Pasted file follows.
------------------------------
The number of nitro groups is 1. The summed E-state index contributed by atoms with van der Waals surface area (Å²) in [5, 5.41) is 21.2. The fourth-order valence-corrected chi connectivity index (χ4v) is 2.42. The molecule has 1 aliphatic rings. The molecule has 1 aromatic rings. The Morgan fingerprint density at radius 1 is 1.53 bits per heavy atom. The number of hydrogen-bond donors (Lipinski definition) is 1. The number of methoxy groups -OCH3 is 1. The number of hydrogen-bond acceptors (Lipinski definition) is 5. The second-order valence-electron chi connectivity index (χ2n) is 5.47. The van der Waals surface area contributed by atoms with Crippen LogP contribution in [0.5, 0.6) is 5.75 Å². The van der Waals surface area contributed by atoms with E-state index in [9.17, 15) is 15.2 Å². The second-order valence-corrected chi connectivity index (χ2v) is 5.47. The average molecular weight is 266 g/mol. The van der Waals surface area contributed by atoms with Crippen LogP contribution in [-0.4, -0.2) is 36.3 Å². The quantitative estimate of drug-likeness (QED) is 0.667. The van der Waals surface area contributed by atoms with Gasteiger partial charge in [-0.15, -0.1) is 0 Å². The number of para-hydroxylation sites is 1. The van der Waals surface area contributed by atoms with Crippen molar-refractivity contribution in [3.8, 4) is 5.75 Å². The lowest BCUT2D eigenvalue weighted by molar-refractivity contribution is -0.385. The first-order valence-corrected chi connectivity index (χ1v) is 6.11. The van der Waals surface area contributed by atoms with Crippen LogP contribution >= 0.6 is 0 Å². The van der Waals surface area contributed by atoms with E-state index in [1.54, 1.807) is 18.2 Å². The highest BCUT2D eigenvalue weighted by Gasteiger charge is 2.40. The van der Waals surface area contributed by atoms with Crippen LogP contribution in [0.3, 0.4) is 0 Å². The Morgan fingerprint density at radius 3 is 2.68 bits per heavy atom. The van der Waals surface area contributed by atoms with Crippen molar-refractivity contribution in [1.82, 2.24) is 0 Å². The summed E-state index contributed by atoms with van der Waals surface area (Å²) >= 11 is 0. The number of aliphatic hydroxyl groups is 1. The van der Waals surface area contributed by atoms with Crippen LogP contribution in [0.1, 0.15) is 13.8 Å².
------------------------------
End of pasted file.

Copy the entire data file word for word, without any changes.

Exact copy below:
The number of nitro groups is 1. The summed E-state index contributed by atoms with van der Waals surface area (Å²) in [5, 5.41) is 21.2. The fourth-order valence-corrected chi connectivity index (χ4v) is 2.42. The molecule has 1 aliphatic rings. The molecule has 1 aromatic rings. The Morgan fingerprint density at radius 1 is 1.53 bits per heavy atom. The number of hydrogen-bond donors (Lipinski definition) is 1. The number of methoxy groups -OCH3 is 1. The number of hydrogen-bond acceptors (Lipinski definition) is 5. The second-order valence-electron chi connectivity index (χ2n) is 5.47. The van der Waals surface area contributed by atoms with Crippen LogP contribution in [0.5, 0.6) is 5.75 Å². The van der Waals surface area contributed by atoms with E-state index in [9.17, 15) is 15.2 Å². The second-order valence-corrected chi connectivity index (χ2v) is 5.47. The average molecular weight is 266 g/mol. The van der Waals surface area contributed by atoms with Crippen LogP contribution in [-0.4, -0.2) is 36.3 Å². The quantitative estimate of drug-likeness (QED) is 0.667. The van der Waals surface area contributed by atoms with Gasteiger partial charge in [-0.15, -0.1) is 0 Å². The number of para-hydroxylation sites is 1. The van der Waals surface area contributed by atoms with Crippen molar-refractivity contribution in [3.8, 4) is 5.75 Å². The lowest BCUT2D eigenvalue weighted by molar-refractivity contribution is -0.385. The first-order valence-corrected chi connectivity index (χ1v) is 6.11. The van der Waals surface area contributed by atoms with Crippen LogP contribution >= 0.6 is 0 Å². The van der Waals surface area contributed by atoms with E-state index in [1.54, 1.807) is 18.2 Å². The highest BCUT2D eigenvalue weighted by Gasteiger charge is 2.40. The van der Waals surface area contributed by atoms with Crippen LogP contribution in [0.3, 0.4) is 0 Å². The Morgan fingerprint density at radius 3 is 2.68 bits per heavy atom. The van der Waals surface area contributed by atoms with Crippen molar-refractivity contribution in [1.82, 2.24) is 0 Å². The summed E-state index contributed by atoms with van der Waals surface area (Å²) >= 11 is 0. The number of aliphatic hydroxyl groups is 1. The van der Waals surface area contributed by atoms with Crippen LogP contribution in [0.1, 0.15) is 13.8 Å².